HZI to supply digesters for first dry anaerobic digestion plant in Greece
Hitachi Zosen Inova (HZI), a Switzerland-based energy from waste technology provider has announced that it is to supply a dry anaerobic digestion plant which is to be built in the Epirus Region in Greece. HZI has also concluded a service and support contract with Terna Energy S.A, for the first-of-its-kind plant in Greece.
The Epirus Region is to be the location of Greece’s first dry anaerobic digestion plant, which will in future handle 105 000 tonnes of municipal solid waste (MSW) per annum. The organic fraction will be removed in the sorting line of the new Mechanical-Biological Treatment (MBT) plant, and then processed in the anaerobic digestion system.
The core module of this system, comprising of two PF1500 Kompogas digesters, will be delivered by HZI that has also concluded a service and support contract with its Greek partner Terna Energy S.A, a vertically integrated renewable energy project developer, financier, and operator.
Co-financed by the European Union (EU), Terna Energy is to build the EUR 52.6 million project as part of a public-private partnership (PPP) with the Epirus Region and has a 25-year operation and maintenance (O&M) agreement for the plant.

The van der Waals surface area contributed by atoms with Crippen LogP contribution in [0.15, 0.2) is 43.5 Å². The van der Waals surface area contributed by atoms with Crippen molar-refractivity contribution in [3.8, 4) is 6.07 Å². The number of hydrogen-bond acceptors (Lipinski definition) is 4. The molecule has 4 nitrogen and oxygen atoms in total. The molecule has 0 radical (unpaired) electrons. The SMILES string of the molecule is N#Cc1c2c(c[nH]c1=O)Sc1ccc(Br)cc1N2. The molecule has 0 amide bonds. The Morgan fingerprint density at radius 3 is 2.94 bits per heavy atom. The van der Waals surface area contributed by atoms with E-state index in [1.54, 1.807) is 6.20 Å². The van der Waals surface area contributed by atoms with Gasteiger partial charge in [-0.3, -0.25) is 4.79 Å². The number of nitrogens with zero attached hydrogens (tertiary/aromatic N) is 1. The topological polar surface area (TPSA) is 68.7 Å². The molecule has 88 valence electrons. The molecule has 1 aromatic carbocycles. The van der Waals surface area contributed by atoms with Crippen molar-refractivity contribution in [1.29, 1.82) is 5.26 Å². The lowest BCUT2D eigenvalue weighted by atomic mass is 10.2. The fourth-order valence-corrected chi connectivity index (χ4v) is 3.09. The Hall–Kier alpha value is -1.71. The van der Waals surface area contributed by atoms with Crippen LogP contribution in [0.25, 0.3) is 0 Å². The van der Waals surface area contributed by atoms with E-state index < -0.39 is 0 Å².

Building modern waste management capacity
The EU Landfill Directive obliges member states to avoid landfilling waste wherever possible and to give preference to an alternative. Member states are also set recycling targets, and face having to pay penalties if these are not adequately met.
For Greece as a founding member of the EU, this project is a groundbreaking step with regard to dealing with municipal waste in the future. Waste and recycling management is in an early phase in Greece, and a large amount of the country’s municipal solid waste is sent to landfill.
The region has enormous potential for biological and thermal energy-from-waste (EfW) plants. It is particularly significant for HZI to be part of this project, which is the first of its kind and thus of utmost importance, said Franz-Josef Mengede, CEO of HZI.
Electricity and soil improvement
According to Emmanuel Maragoudakis, CEO at Terna Energy, the decisive factors in ultimately selecting HZI’s Kompogas technology were down to the numerous reference plants worldwide coupled with quality aspects.
When it came to selecting the supplier, our focus was on the technology, and we were impressed from the outset by the robustness and first-class quality Kompogas offers, said Maragoudakis.
The two steel digesters will process 38 700 tonnes of pre-sorted organic waste under anaerobic conditions and produce biogas. The annual yield of around 5.4 million Nm3 of biogas will be used in a genset to supply 11.5 GWh of electricity to the grid and will be sufficient to supply 3 000 households in the region.
At the end of the digestion process, the digestate will be mixed with other organic substrates and composted for 6 weeks. The resulting compost will be used to restore old quarries and mines.